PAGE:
Glastonbury Married Cleric Monks
by His Eminence ++Archbishop Dr. Stephen Michael
TABLE OF CONTENTS
– THE MARRIED ABBOTS –
– CELTIC BANGORS, NOT ROMAN MONASTERIES –
– MARRIED MONKS AND NUNS –
– GENEALOGIES OF CELTIC MONASTIC FAMILIES –
– THE DANES LEFT GLASTONBURY ALONE –
– WELSH KINGS PROTECTED GLASTONBURY –
– CULDEAN MISSIONS ABROAD –
– THE HEREDITARY LEADERS –
The Married Abbots
The Venerable Bede(672-735) complained against the Celtic church in general. As quoted from Egberti Dialogus de Ecclesiatical Institutions Page 274 and Origines Anglicanae Page 127, we find several points.
One of the main points that stand out is his statement:
“Many of the Abbots were married men”.
These words “many abbots” tells us this wasn’t just a few. Many would like to believe that Britain actually had only celibate communities, and that the ones who were actually married were just an exception. However, it was the general rule in the Celtic church, that the “Abbeys/Monasteries” (or Bangors) who also had a strict rule, didn’t fall in line with Rome’s version of Monasticism.
Was Bede really such an agent of Rome?
One must realize these weren’t some exceptions, but Bede was indeed attacking the Celtic church overall. There are many proofs of this. He was an activist against the Celtic obervance of Easter in favor of the Roman version. This was pivotal in determining his true allegiances within the church. Columbanus’ most epic fight against Rome was on this topic of Easter. Furthermore, Bede was the only English born priest to have ever been called a “Doctor of the Church”. While Bede did do many great things for the church, still others did much greater, without the Roman elevation.
While he has been considered a great English historian, we should take his statements as true, that
“Many of the Abbots were married men”.
Indeed, they were. Whether or not he agreed with it, it doesn’t matter. This statement in and of itself speaks volumes. He also said said these married Abbots were also military Captains at the same time they had rule of their Monasteries.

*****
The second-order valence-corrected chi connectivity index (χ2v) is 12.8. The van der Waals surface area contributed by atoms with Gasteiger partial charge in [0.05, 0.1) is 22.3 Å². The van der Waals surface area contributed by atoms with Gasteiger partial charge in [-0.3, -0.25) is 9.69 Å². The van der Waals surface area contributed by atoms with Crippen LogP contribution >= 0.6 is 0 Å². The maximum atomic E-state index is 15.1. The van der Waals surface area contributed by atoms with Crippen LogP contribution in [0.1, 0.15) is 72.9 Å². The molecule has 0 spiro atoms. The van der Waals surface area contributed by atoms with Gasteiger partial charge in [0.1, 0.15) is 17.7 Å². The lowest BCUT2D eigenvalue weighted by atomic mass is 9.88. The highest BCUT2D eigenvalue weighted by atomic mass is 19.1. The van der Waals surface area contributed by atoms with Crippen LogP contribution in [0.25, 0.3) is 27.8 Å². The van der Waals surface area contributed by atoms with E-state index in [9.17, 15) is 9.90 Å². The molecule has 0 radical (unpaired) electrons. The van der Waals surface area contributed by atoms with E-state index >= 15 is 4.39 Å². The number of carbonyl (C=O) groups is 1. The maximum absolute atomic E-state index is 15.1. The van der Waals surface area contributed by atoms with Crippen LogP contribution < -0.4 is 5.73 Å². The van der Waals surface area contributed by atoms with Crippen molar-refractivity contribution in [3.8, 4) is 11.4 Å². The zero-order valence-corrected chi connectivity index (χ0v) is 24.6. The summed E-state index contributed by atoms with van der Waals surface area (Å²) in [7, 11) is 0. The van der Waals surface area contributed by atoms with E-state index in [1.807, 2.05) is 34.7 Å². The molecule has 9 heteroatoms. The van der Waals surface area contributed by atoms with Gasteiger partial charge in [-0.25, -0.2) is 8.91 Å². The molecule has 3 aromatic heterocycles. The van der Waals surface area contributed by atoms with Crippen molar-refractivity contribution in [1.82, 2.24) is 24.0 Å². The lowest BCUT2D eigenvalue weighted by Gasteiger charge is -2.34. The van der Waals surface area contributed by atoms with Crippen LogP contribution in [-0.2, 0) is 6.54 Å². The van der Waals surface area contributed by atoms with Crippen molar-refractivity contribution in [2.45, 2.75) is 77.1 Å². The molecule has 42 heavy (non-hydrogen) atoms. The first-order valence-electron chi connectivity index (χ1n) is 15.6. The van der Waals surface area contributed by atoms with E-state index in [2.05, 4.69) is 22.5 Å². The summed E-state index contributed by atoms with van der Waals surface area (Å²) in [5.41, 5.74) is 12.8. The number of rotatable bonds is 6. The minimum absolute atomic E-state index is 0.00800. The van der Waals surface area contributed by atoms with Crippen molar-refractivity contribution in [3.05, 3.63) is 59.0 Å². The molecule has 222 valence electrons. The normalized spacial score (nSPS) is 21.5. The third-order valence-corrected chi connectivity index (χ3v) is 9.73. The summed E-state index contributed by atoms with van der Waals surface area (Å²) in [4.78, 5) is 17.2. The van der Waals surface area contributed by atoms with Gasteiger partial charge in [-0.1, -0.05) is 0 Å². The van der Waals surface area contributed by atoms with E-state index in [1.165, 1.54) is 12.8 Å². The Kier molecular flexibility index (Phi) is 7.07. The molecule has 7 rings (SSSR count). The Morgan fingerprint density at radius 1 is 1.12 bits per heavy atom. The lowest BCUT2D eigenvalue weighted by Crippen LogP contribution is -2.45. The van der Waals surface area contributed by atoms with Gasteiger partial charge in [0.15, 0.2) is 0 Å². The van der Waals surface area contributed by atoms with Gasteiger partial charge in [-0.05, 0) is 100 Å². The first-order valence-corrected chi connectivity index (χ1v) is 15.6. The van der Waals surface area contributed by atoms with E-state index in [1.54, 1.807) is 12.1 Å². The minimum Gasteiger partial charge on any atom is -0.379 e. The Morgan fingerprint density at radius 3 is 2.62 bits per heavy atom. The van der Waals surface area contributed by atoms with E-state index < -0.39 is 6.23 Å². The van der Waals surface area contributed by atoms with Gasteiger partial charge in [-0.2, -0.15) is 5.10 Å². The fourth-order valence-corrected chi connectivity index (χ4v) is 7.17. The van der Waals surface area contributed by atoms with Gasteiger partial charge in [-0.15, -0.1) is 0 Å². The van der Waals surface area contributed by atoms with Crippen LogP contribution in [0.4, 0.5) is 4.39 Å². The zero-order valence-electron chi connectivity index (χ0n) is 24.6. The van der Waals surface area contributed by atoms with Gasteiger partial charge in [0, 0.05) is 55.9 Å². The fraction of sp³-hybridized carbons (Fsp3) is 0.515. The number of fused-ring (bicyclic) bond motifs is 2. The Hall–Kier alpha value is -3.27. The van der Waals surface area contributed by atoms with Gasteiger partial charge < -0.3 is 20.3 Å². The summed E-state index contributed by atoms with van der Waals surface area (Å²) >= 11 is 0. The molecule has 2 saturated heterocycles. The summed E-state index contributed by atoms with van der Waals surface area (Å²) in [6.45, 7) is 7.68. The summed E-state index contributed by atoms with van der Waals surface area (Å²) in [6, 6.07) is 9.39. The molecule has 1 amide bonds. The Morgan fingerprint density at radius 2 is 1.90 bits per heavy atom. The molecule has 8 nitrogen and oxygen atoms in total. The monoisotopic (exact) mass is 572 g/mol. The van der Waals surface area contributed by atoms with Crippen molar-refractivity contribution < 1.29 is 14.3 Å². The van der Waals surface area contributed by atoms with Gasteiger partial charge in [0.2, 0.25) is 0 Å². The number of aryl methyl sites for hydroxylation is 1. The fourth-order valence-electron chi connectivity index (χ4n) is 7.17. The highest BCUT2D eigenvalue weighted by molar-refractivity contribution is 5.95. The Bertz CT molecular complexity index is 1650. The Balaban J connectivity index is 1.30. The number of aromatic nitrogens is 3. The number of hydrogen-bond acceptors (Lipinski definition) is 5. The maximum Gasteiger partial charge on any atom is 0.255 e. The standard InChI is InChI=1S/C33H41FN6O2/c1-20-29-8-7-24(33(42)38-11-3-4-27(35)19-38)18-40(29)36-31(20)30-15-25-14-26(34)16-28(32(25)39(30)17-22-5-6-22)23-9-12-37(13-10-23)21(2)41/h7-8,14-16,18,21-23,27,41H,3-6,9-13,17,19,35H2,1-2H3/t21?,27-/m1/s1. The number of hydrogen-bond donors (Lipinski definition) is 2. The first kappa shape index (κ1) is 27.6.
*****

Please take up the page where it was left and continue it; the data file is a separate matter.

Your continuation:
Bonwick wrote in his “Irish Druids and Old Irish Religions”:
|“Their(the Culdees’) most bitter enemy in early Christian days was the Venerable Bede, who denied their claims to orthodoxy.
But, since he was a Saxon, and a priest under Roman rule, his charges have been slightly heeded. Their maintenance of an hereditary priesthood was not merely Jewish, as he supposed, but of Druidical sympathy. “
In Rawlinson’s “Antiquities of Glastonbury” we read on page 88 that in the time of Dunstan the Benedictine, that all the celibate Monks were taken out of Glastonbury Abbey and replaced with married Clergy. So “married Clergy and Monks” were synonymous terms at the Glastonbury Abbey. Against Rome’s definitions, Glastonbury held a seniority in such matters to properly govern their autonomous religious houses. However, still, they followed the most strict Essenic purity laws.
Celtic Bangors Were Different From Roman Monasteries
Bede is a source of much information that is recorded on the Celtic Bangors (Monestaries). He was born only long after the damages were inflicted by the Roman monk Augustine.
You may read about the great Massacre of Culdean Monks at Bangor is-y-coed that Augustine was implicated in. However all was still much apparent even for Bede to see and know the difference between a Roman Monestary and Celtic Bangor. Bishop David of Wales (our great Culdean Saint) was part of the holy synod that included the Bangor is-y-coed Monestary. He was consecrated as Archbishop at Jerusalem, and spread the more strict Israelite (Essenic) version of Monasticism that included having provisions that facilitated the growth of the family of the Monks, and having many descendants as cataloged in the “Welsh Genealogies of Saints”, also known as “the St. Ynys Prydain, or Pedigrees of the Saints of Britain”. The Bishops consecrated by Archbishop David also carried on this more strict version of Monasticism within the Celtic Bangors. Bede gleefully reveled in the slaughter of these Monastics, even by a pagan Northumbrian king Aethelfrith, given they were British Christians and thus had refused to follow St Augustine’s advice and celebrate Easter following the Roman calendar. Bede was also a Geordie and hence naturally sympathetic to his own kingdom’s pagan ancestors.
Even up to the 12th Century we see that the Roman Church was so biased against the Celtic (Culdean) monasticism, that it refused to admit even Saint Patrick or Columba ever were Monks!
As Bonwick recorded in his “Irish Druids and Old Irish Religions”:
|“If St. Patrick, St. Columba, and other early Irish Saints had been true Monks, why did St. Bernard, in his Life of Malachy, Archbishop of Armagh(1130AD), say that up to that time there was not a monk in Ireland. Columba certainly took Culdeeism to Scotland from Ireland. In the Bog of Monaincha are two islands. On one was a monastery or men, their wives occupying the neighbouring Woman’s Isle.”|
In the 4th and 5th Centuries we see a vastly different situation from the current monasticism we know of these days. In short, each Abbey(or Monastery) had it’s own autonomous rules that provided for the families of the Monks to have separate facilities. This is not evident in the Roman version, but the members are expected to be unfruitful and not to keep God’s first commandment, “to multiply” and replentish (or fill) the earth with descendants.